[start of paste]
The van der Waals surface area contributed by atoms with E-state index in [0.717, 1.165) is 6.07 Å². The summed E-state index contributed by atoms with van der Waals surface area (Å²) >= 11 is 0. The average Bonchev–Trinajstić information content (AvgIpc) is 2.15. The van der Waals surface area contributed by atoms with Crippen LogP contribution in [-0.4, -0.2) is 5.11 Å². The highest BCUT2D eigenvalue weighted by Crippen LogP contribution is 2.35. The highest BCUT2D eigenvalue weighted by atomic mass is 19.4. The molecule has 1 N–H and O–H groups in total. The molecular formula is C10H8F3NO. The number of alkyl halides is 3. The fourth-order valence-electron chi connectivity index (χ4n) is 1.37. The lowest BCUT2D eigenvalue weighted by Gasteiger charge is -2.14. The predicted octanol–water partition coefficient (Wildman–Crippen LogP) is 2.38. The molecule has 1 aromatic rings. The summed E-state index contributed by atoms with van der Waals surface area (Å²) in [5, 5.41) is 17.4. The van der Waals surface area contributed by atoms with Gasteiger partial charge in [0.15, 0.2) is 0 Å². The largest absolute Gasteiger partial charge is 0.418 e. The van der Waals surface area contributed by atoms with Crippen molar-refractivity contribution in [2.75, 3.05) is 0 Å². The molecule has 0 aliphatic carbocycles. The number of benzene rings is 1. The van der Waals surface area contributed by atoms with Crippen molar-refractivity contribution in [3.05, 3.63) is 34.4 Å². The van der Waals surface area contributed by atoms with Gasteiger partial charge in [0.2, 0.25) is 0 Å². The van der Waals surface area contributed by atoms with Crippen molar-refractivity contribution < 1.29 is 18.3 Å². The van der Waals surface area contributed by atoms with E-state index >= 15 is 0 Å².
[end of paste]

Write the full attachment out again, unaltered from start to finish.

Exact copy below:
The van der Waals surface area contributed by atoms with E-state index in [0.717, 1.165) is 6.07 Å². The summed E-state index contributed by atoms with van der Waals surface area (Å²) >= 11 is 0. The average Bonchev–Trinajstić information content (AvgIpc) is 2.15. The van der Waals surface area contributed by atoms with Crippen LogP contribution in [-0.4, -0.2) is 5.11 Å². The highest BCUT2D eigenvalue weighted by Crippen LogP contribution is 2.35. The highest BCUT2D eigenvalue weighted by atomic mass is 19.4. The molecule has 1 N–H and O–H groups in total. The molecular formula is C10H8F3NO. The number of alkyl halides is 3. The fourth-order valence-electron chi connectivity index (χ4n) is 1.37. The lowest BCUT2D eigenvalue weighted by Gasteiger charge is -2.14. The predicted octanol–water partition coefficient (Wildman–Crippen LogP) is 2.38. The molecule has 1 aromatic rings. The summed E-state index contributed by atoms with van der Waals surface area (Å²) in [5, 5.41) is 17.4. The van der Waals surface area contributed by atoms with Gasteiger partial charge in [0.15, 0.2) is 0 Å². The largest absolute Gasteiger partial charge is 0.418 e. The van der Waals surface area contributed by atoms with Crippen molar-refractivity contribution in [2.75, 3.05) is 0 Å². The molecule has 0 aliphatic carbocycles. The number of benzene rings is 1. The van der Waals surface area contributed by atoms with Crippen molar-refractivity contribution in [3.05, 3.63) is 34.4 Å². The van der Waals surface area contributed by atoms with Gasteiger partial charge in [0.2, 0.25) is 0 Å². The van der Waals surface area contributed by atoms with Crippen molar-refractivity contribution < 1.29 is 18.3 Å². The van der Waals surface area contributed by atoms with E-state index >= 15 is 0 Å².